AHP‑based spatial analysis of water quality impact assessment due to change in vehicular traffic caused by highway broadening in Sikkim Himalaya

Spatial analysis of water quality impact assessment of highway projects in mountainous areas remains largely unexplored. A methodology is presented here for Spatial Water Quality Impact Assessment (SWQIA) due to highway-broadening-induced vehicular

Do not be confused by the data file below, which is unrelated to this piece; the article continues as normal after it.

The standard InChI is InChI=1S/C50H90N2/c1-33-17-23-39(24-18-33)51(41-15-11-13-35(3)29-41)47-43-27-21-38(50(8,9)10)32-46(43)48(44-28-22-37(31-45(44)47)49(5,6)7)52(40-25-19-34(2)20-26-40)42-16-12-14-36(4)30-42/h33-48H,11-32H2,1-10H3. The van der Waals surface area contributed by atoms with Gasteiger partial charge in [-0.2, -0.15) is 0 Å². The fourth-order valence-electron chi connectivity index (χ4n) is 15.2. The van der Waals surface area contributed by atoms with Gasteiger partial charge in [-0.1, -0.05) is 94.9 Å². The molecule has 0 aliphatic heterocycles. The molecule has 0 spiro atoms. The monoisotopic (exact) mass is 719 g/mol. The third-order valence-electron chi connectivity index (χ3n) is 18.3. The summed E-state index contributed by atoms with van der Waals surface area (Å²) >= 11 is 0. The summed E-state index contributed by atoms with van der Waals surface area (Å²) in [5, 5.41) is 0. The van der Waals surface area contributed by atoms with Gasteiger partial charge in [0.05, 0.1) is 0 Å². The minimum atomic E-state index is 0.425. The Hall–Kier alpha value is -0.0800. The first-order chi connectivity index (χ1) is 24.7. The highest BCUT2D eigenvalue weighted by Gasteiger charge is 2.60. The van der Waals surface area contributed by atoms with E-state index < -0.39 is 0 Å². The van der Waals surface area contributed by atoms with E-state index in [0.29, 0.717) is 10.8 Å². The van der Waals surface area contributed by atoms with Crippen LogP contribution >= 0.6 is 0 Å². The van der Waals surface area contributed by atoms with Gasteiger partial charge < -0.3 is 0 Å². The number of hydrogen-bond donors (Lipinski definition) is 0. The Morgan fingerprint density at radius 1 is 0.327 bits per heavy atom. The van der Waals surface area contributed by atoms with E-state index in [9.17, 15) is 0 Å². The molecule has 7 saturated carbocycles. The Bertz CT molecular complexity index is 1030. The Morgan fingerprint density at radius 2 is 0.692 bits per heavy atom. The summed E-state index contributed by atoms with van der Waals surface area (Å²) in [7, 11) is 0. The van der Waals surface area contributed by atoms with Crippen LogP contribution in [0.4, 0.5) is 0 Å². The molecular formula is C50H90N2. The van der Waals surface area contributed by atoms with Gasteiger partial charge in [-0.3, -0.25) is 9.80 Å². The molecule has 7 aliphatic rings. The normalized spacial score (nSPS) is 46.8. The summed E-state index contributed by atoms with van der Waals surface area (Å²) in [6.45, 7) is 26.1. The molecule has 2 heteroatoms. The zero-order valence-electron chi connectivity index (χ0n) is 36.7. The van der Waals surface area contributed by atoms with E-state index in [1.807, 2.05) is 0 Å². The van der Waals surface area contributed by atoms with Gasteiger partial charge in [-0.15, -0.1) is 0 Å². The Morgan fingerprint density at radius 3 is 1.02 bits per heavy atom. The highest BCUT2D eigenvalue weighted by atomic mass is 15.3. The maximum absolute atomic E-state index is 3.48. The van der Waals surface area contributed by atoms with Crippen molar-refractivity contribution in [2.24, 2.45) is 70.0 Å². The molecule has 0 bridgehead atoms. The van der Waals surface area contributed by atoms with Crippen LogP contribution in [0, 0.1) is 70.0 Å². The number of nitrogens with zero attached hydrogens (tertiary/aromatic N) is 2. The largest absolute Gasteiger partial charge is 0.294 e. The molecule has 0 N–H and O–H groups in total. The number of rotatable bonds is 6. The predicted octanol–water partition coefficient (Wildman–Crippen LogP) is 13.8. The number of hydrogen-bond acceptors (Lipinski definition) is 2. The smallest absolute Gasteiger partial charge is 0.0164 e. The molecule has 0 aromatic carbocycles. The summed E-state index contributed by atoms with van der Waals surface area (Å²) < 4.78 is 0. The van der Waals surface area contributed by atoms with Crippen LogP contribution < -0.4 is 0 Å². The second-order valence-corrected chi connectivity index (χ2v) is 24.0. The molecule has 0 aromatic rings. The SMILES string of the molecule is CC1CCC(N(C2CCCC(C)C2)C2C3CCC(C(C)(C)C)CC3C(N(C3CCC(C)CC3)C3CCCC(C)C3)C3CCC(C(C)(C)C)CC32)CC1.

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  Vol.:(0123456789)  1 3 Applied Water Science (2018) 8:72 https://doi.org/10.1007/s13201-018-0699-5   ORIGINAL ARTICLE AHP-based spatial analysis of water quality impact assessment due to change in vehicular traffic caused by highway broadening in Sikkim Himalaya Polash Banerjee 1  · Mrinal Kanti Ghose 2  · Ratika Pradhan 3 Received: 2 November 2017 / Accepted: 4 April 2018 © The Author(s) 2018 Abstract Spatial analysis of water quality impact assessment of highway projects in mountainous areas remains largely unexplored. A methodology is presented here for Spatial Water Quality Impact Assessment (SWQIA) due to highway-broadening-induced vehicular traffic change in the East district of Sikkim. Pollution load of the highway runoff was estimated using an Average Annual Daily Traffic-Based Empirical model in combination with mass balance model to predict pollution in the rivers within the study area. Spatial interpolation and overlay analysis were used for impact mapping. Analytic Hierarchy Process-Based Water Quality Status Index was used to prepare a composite impact map. Model validation criteria, cross-validation criteria, and spatial explicit sensitivity analysis show that the SWQIA model is robust. The study shows that vehicular traffic is a significant contributor to water pollution in the study area. The model is catering specifically to impact analysis of the concerned project. It can be an aid for decision support system for the project stakeholders. The applicability of SWQIA model needs to be explored and validated in the context of a larger set of water quality parameters and project scenarios at a greater spatial scale. Keywords  Analytic hierarchy process · Environmental impact assessment · Geographic information systems · Sensitivity analysis · Water pollution · Highway Introduction Highways are essential for the development and security of a region. However, understanding the detrimental effects of highway projects is pivotal for environmentally appro-priate decision making. Environmental impact assessment (EIA) involves the assessment of impacts of a development project on the environmental attributes, including water resources (Barthwal 2012; Canter 1995). Conventional EIA can be time consuming, expensive, and subjective (Glas-son et al. 2005; Takyi 2012). Moreover, conventional EIA focuses mainly on the temporal aspect of the impacts and undermines the importance of their spatial distribution. Geographic information systems (GIS) can overcome these limitations and provide an unbiased and easily interpretable EIA (Agrawal 2005).A highway is essentially a non-point source of water pollution. Construction and post-construction conditions of a highway generate pollutants, which degrade the water quality and affect the habitat of the nearby water bodies (Wu et al. 1998). Highway runoff contains relatively high Electronic supplementary material  The online version of this article (https ://doi.org/10.1007/s1320 1-018-0699-5) contains supplementary material, which is available to authorized users.  *  Polash Banerjee banerjee.polash@gmail.com Mrinal Kanti Ghose mkghose@cus.ac.in Ratika Pradhan ratika.p@smit.smu.edu.in 1  Department of Computer Science and Engineering, SMIT, Sikkim Manipal University, Majitar, Sikkim 737136, India 2  Department of Computer Applications, Sikkim University, Gangtok, Sikkim 737102, India 3  Department of Computer Applications, SMIT, Sikkim Manipal University, Majitar, Sikkim 737136, India   Applied Water Science (2018) 8:72  1 3  72 Page 2 of 17 concentration of pollutants as compared to the adjacent river (USEP 1996; Bingham et al. 2002; Gan et al. 2008). Statistical models suggest that traffic volume, rainfall char-acteristics, highway pavement type, and properties of pollut-ants and seasons are important determinants of road runoff composition (Aldheimer and Bennerstedt 2003; Forsyth et al. 2006; Granato 2013; Kayhanian et al. 2003; Kim et al. 2006; Li and Barrett 2008; Pagotto et al. 2000; Tong and Chen 2002; USEP 1996; Yannopoulos et al. 2004, 2013). These models mostly cater to highway projects of devel-oped countries. Applicability of these models in develop-ing countries remains largely unexplored. Depending upon the nature of the highway runoff study, traffic volume can be considered in two broad ways, namely, as average daily traffic and vehicles during storm. Average daily traffic is a good predictor of water pollutants like Chemical Oxygen Demand (COD), Total Suspended Solids (TSS), and Zinc (Zn), while it poorly predicts the levels of lead, copper, and oil and grease (Thomson et al. 1997; Venner 2004). In con- trast, oil and grease has a significant relationship with the vehicles during storm rather than average daily traffic (Sten-strom et al. 1982; Venner 2004). Correlation studies of river water have shown COD is strongly correlated topercent Dis-solved Organic Carbon, Dissolved Oxygen, and Total Dis-solved Solids (TDS). Moreover, TSS is strongly associated with pH and TDS (Bhandari and Nayal 2008; Waziri and Ogugbuaja 2010).A wide variety of water quality indices are used in the impact assessment of a highway project. However, except for Water Quality Status Index (WQSI), all other water indices involve predetermined weight or the importance of water pollutants, which cannot be manipulated to see the impact of the change in water pollutant weight on the overall impact on water quality. (Karbassi et al. 2011; Mushtaq et al. 2015; Li et al. 2009; Yan et al. 2015). The weight of a pollutant can be determined using Multi-criteria Decision-Making (MCDM) methods like Delphi Method and Analytic Hier-archy Process (AHP) that use expert opinion-based criteria weighing (Mushtaq et al. 2015; Kumar and Alappat 2009). AHP decomposes the decision process into several levels of hierarchy. Based on a pairwise comparison of criteria for alternatives, a comparison matrix is made for the evalua-tion of criteria weights (Saaty 1980, 1990; Saaty and Vargas 1994). The data requirement for AHP is less data-intensive than classic statistical methods, which are based on histori-cal data (Arriaza and Nekhay 2008). Use of AHP-based weighing of pollutants helps in giving due importance to the characteristics and conditions of the study area, which may not be reflected in non-expert opinion-based criteria weighing (Karbassi et al. 2011).Limited literature is available on GIS-based water qual-ity impact assessment of highway projects (Agrawal 2005; Banerjee and Ghose 2016; Brown and Affum 2002). These studies do not provide a clear methodology to perform Spa-tial Water Quality Impact Assessment (SWQIA). In addi-tion, the reliability of these models is arguable as they lack appropriate model validation criteria. Moreover, none of them have discussed the importance of individual water pol-lutants on the overall value of a spatial water quality score or index. Spatial analysis of water quality usually involves interpolation of individual water pollutants in the study area, followed by combining their thematic maps using appropri-ate water quality index (Gajendra 2011; Yan et al. 2015; Zhou et al. 2007). Studies show that kriging is an effective interpolation method (Fallahzadeh et al. 2016; Ostovari et al. 2012; Sadat-Noori et al. 2014). Spatial Explicit Sensitivity Analysis (SESA) is progres-sively becoming an essential component of spatial model validation. It is the measurement of variation in the model outputs explained by the variation in the model inputs (Chen et al. 2010, 2011; Crosetto et al. 2000; Feizizadeh et al. 2014; Lilburne and Tarantola 2009; Qi et al. 2013; Xu and Zhang 2013). The outputs of a robust spatial model show marginal perturbations to changes in the model inputs. How-ever, the computational cost associated with SESA is a major constraint for its inclusion in spatial analysis.The aim of this study is to address the lack of appropri-ate understanding and methods to assess the spatiotempo-ral impact of highway construction on water quality in a developing country. The SWQIA model performs a project-specific spatiotemporal assessment of traffic-induced water pollution in East Sikkim. With further validation, in terms of a wider study area and comprehensive water quality parameters, it can be used in developing countries to assess impacts of highway construction on water quality. It acts as a geovisualization and temporal extrapolation tool for traffic-induced water pollution. Moreover, SWQIA model can capture people’s perception of the project impacts. The results of the model are encouraging and show that it is a robust model with good prediction capability. Materials and methods Study area The study area stretches from Rangpo (27 ° 10 ′ 31.26 ″  N, 88 ° 31 ′ 44.43 ″ E, Elevation 300 m) to Ranipool (27 ° 17 ′ 28.74 ″  N, 88 ° 35 ′ 31.11 ″ E, Elevation 847 m) in the East district of Sikkim, a stretch of 27 km along the route of NH 10 high-way. It is the main route which connects Sikkim with the rest of India. In 2008–09, the broadening of NH 10 had com-menced to promote defence and economic growth in Sik-kim. The highway has been broadened from its present width of 7–12 m. This broadening of the highway will cause an increase in traffic volume. The project stretches from Sevok  Applied Water Science (2018) 8:72  1 3 Page 3 of 17 72 in West Bengal to North Sikkim. However, the road cor-ridor chosen for the study is relatively much smaller than the actual stretch of the highway because of its relatively homogenous geography. A drainage area of 147 km 2  was delineated to include all the micro-catchments providing runoff to the highway/rivers (Machado et al. 2017; Siqueira et al. 2017). Furthermore, the project impact area of 7.4 km 2  was demarcated by merging 50 m buffers around the rivers and the highway. The rationale of considering the project impact area was based on the accessibility of the river water/ road runoff by the wildlife and humans living near the river/ highway (Antunes et al. 2001; Geneletti 2004). The study area has steep elevations, which is predominated by subtrop-ical vegetation, interspersed with small human habitations, traditional farming areas, and towns like Rangpo, Singtam, and Ranipool. The highway closely follows river Teesta and Rani Khola (Fig. 1). It is also worth noting that Sikkim has high biodiversity and it is home to a large number of endemic species (Arrawatia and Tambe 2011). Moreover, it has a unique culture which gives high value to its natural resources. Therefore, unabated water pollution can severely affect the ecological and cultural sanctity of this area. Data collection Based on the changes in Annual Average Daily Traffic (AADT) and landuse & landcover (LULC), three time frames were considered for the study, viz. the year 2004 as pre-project scenario, 2014 as project implementation scenario, and 2039 as post-project scenario (Fig. 3). The changes considered from ‘pre-project’ to ‘project imple-mentation’ scenarios included changes in AADT and LULC. While only change in AADT was considered for ‘post-pro- ject year’ scenario. AADT for ‘post-project year’ scenario was calculated based on annual growth rates for traffic, pro-vided by Border Roads Organization. LULC in ‘pre-project’ and ‘project implementation’ scenarios was estimated using satellite images, whereas such an estimation was not pos-sible for ‘post-project’ scenario. Five water pollutants were considered for the study (Table 1) mainly based on the abil-ity of the empirical model to predict their concentration in the road runoff, and second, on the availability of a com-plete data set of historical water quality of the rivers near the highway. Keeping in view of the ecological and cultural sensitivity of the local water bodies, drinking water quality standards of US Public Health Service (USPH 1962) were considered, except pH, where Bureau of Indian Standards (BIS 2012) standard was considered for the present study. Various inputs for SWQIA model were prepared, as men-tioned in Table 2. AHP model A structured questionnaire on pairwise comparison of water pollutants and project alternatives was administered to a panel of experts, based on a numerical scale having values ranging from 1 to 9 as suggested by Saaty (2000) (Table 3). The expert choice software was used for the preparation of comparison Fig. 1 Study area   Applied Water Science (2018) 8:72  1 3  72 Page 4 of 17     T   a    b    l   e    1    D  e  s  c  r   i  p   t   i  o  n  o   f  w  a   t  e  r  q  u  a   l   i   t  y  p  a  r  a  m  e   t  e  r  s   a     D  o  a  m  e   k  p  o  r  e   t  a   l .   (   2   0   1   6   )   N  a  m  e   M  e  a  n   i  n  g   R  e   l  a   t   i  o  n  w   i   t   h  r  o  a   d  r  u  n  o   ff   a 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Applied Water Science (2018) 8:72  1 3 Page 5 of 17 72 matrix and calculation of the weight of the pollutants. Two project alternatives were considered for the AHP model, viz. ‘with project’ and ‘without project’, for comparison of the impacts. The ‘with project’ alternative assumed that the high-way had been broadened and traffic volume had increased, while ‘without project’ alternative assumed no change in the highway width and the traffic volume remains unchanged. In AHP, the elements of the comparison matrix, a ij  >  0  , express the expert’s evaluation of the preference of the i th criterion in relation with the  j th. It is worth noting that ij  =  whenever i  =  j  and a ij  =  1 ∕ a  ji  for i  ≠  j  . The total number of pairwise comparisons by expert is n ( n  −  1 )∕ 2  , where ‘ n ’ is the total number of criteria under consideration. The eigenvector, w,  matching the maximum eigenvalue,  max  , of the comparison matrix is the preferred solution of the AHP model, that isor(1)  =   max  . (2) ⎛⎜⎜⎝ a 11  ⋯  a 1 n ⋮ ⋱ ⋮ a n 1  ⋯  a nn ⎞⎟⎟⎠⎛⎜⎜⎝ w 1 ⋮ w n ⎞⎟⎟⎠ =   max ⎛⎜⎜⎝ w 1 ⋮ w n ⎞⎟⎟⎠ , where A  is the comparison matrix. The elements of w  must fulfill the condition, ∑ i = 1 w i  =  1  , and under ideal condition,  max  =  n  . The reliability of the AHP model is assessed by consistency ratio, CR  =  CI ∕ RI  , where Consistency Index, CI  = (  max  −  n )∕( n  −  1 )  , and Random Consistency Index, RI, that is obtained by a large number of simulation runs. It varies upon the order of the comparison matrix (Saaty 2000; Taha 2010). An inconsistency value not more than 0.1 is acceptable for an AHP model. Modelling of seasonal peak storm runoff  Rainfall occurs almost the entire year in Sikkim (IMD 2014). However, there is a substantial drop in rainfall in the non-monsoon months, which is from November to March. While April–October gets a relatively high proportion of annual average rainfall (Rahman et al. 2012). Thereby, the non-monsoon months were considered as antecedent dry period and the highest daily rainfall was considered as maxi-mum intensity rainfall. The drainage area and micro-catch-ments feeding the road runoff/rivers in the study area were Table 2 Data types, source, and processing method for SWQIA model a  Courtesy: MoRTH, Traffic data of NH 31A (nearest town, Singtam) collected on July 2004 and December 2004 by Ministry of Road Trans-port and Highways, Govt. of India. Downloaded from http://morth .nic.in/write readd ata/subli nkima ges/sikki m2987 77224 7.htm accessed on 18/05/2014. BRO, Traffic data of NH 31A (nearest town, Rangpo) collected from 29/06/2012 to 06/07/2012 by Border Roads Organization, Govt. of India. The AADT was projected for 2014 and 2039 based on annual growth rates (in percent) for traffic estimated by BRO b  LISS III accessed from http://bhuva n.nrsc.gov.in/data/downl oad/index .php under Resourcesat-I satellite image on 18/12/2014 Data typeData sourceData processingAADT a BRO, MoRTHDirect inputDEMbhuvan.nrsc.gov.inDirect inputLULC b Sikkim State Remote Sensing Applications CentreSupervised image classificationMeteorological parametersRahman et al. (2012)Direct inputSlope PercentDEM from bhuvan.nrsc.gov.inArcGIS Spatial AnalystSoil TextureCISMHE (2008b)Georeferencing, vectorization, rasterizationWater quality profile of Teesta and Rani Khola rivers for year 2004CISMHE (2008a)Direct inputWater quality profile of Teesta and Rani Khola rivers for year 2014Bhutia (2015), Gurung et al. (2015)Direct input Table 3 Importance scale used in AHPScale of importanceDescription1Both decision elements are equally important3First element is slightly more influenced than the second5First element is stronger than the second7First element is significantly stronger than the second9First element is extremely significant than second2,4,6,8Judgement values between equally, slightly, strongly, very strongly and extremelyReciprocalsWhen the i th criterion is compared to the  j th criterion, a ij  , then 1 ∕ a ij  is the judge-ment value when the  j th criterion is compared with the i th, i.e., a ij  =  1 ∕ a ij .